FIIs Turn Net Sellers After Six Years

However, domestic institutional investors (DIIs) are singing a different tune. After being net sellers for six years, they have turned net buyers in FY 16.

Who should you follow?

Well, if we take corporate earnings as the base, one has reasons to be hopeful.

We believe that Sensex can rise 70% over next 2-3 years.

Why are we so convinced?

We pulled the data for Nifty companies that suggests that profit margins were at a ten-year low at the end of FY15. Now profit margins are known to revert to the mean in the long term. Which means that even if they rise to the average of the last ten years, not immediately, but three years out, the upside would be close to 70%. Well, there is an interesting analysis and table that supports this belief. If you are interested in further details, please click here.

In fact, the correction in the markets after a brush with life time high has offered lot of actionable opportunities for retail investors. No wonder Tanushree Banerjee, Managing Editor, Stock Select, recently came up with not one but four buy recommendations.


While decisions on rate cut do not impact our long term view on stocks, it is a significant factor influencing markets in the short term. While the market is expecting 25 basis points rate cut, Ajit Dayal, in a recent article in The Honest Truth is willing to challenge the consensus. He has in fact tossed a googly - "Could the RBI reduce interest rates by 100 basis points (1%) in the monetary policy meeting to be held on April 5th 2016?" And there is sound thought process behind why he believes so. While this may sound a little extreme, his argument holds water . Some of his reasons to expect so are significant reduction in consumer price inflation, a room for big cut in the real interest rates, benefit to banks due to larger rate cut. Not to mention that this could be the last window of opportunity for the RBI Governor. If you want to know more about why he thinks 1% rate cut is possible, visit here.

However, that is just a part of the picture. In a recent article in Vivek Kaul's diary, Vivek makes a point exactly opposite of what Mr Dayal is making, i.e., RBI should not cut the repo rate by 1%, or at least not all at once. His reasons are equally sound - the strongest being that banks have not passed the cut in deposit rates to the lenders and that the entire thing needs to be viewed from the point of view of savers as well. To know more about Vivek's views on interest rates , please click here.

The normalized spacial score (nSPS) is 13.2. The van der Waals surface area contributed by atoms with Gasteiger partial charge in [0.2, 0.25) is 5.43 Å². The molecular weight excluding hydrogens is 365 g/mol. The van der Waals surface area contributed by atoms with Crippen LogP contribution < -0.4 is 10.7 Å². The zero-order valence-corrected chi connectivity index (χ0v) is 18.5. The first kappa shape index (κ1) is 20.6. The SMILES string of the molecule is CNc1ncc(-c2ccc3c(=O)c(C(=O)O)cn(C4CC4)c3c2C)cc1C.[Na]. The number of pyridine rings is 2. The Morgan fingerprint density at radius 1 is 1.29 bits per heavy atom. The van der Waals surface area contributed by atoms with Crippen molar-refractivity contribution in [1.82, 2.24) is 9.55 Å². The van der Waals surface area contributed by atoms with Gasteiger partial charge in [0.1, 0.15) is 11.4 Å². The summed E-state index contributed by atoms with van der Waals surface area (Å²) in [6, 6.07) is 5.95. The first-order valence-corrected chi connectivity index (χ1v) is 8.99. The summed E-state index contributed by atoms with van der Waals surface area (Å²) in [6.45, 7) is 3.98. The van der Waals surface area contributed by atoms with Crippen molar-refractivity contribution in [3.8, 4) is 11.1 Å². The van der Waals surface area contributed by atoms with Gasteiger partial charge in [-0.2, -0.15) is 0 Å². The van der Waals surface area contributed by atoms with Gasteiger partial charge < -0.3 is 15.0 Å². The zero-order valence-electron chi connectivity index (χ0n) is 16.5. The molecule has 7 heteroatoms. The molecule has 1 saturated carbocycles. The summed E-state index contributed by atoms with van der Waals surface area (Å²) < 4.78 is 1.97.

We will have a clear answer on this on 5th of April 2016. But what are your views on the quantum of interest rate cut? Who do you think is right - Ajit or Vivek? Click here to vote. You can also send us your comments or share your views in the Equitymaster Club.


While the secondary markets remain choppy, primary markets have a different story to tell. 2015 was the year of revival for IPOs after a gap of four years. And as an article in Firstpost suggests, this year the momentum will be stronger.

Against a backdrop of slowdown in the global primary markets, India ranked amongst the top six countries on IPO activity in the first quarter of calendar year 2016.

According to an EY report, IPOs in India are set to hit a six-year high in 2016 and are estimated to raise more than US$ 5 billion. As more companies come up with IPOs, one can expect a mad rush to subscribe to them.

Our regular readers are well aware of our view on IPOs. Irrespective of the market conditions, investors will be better off only if they invest in the companies having strong moats and at reasonable valuations. One needs to be even more cautious while subscribing to them as they lack the track record unlike the already listed businesses.


Following a negative trend since the opening of the trading day, the Indian indices continued to remain under pressure in the post noon trading session. Sectoral indices traded on a mixed note with stocks from the telecom, IT and energy sectors bearing the maximum brunt.

The BSE Sensex ended lower by 72 points (down 0.3%) and the NSE Nifty ended lower by 25 points (down 0.3%). The BSE Mid Cap index ended 0.2% higher while the BSE Small Cap index traded up by 0.9%.

4:55 Today's Investing mantra

"There seems to be some perverse human characteristic that likes to make easy things difficult." - Warren Buffett

This edition of The 5 Minute WrapUp is authored by Rahul Shah (Research Analyst) and Richa Agarwal (Research Analyst).

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Definitions of Terms Used:
  1. Buy recommendation: This means that the investor could consider buying the concerned stock at current market price keeping in mind the tenure and objective of the recommendation service.
  2. Hold recommendation: This means that the investor could consider holding on to the shares of the company until further update and not buy more of the stock at current market price.
  3. Buy at lower price: This means that the investor should wait for some correction in the market price so that the stock can be bought at more attractive valuations keeping in mind the tenure and the objective of the service.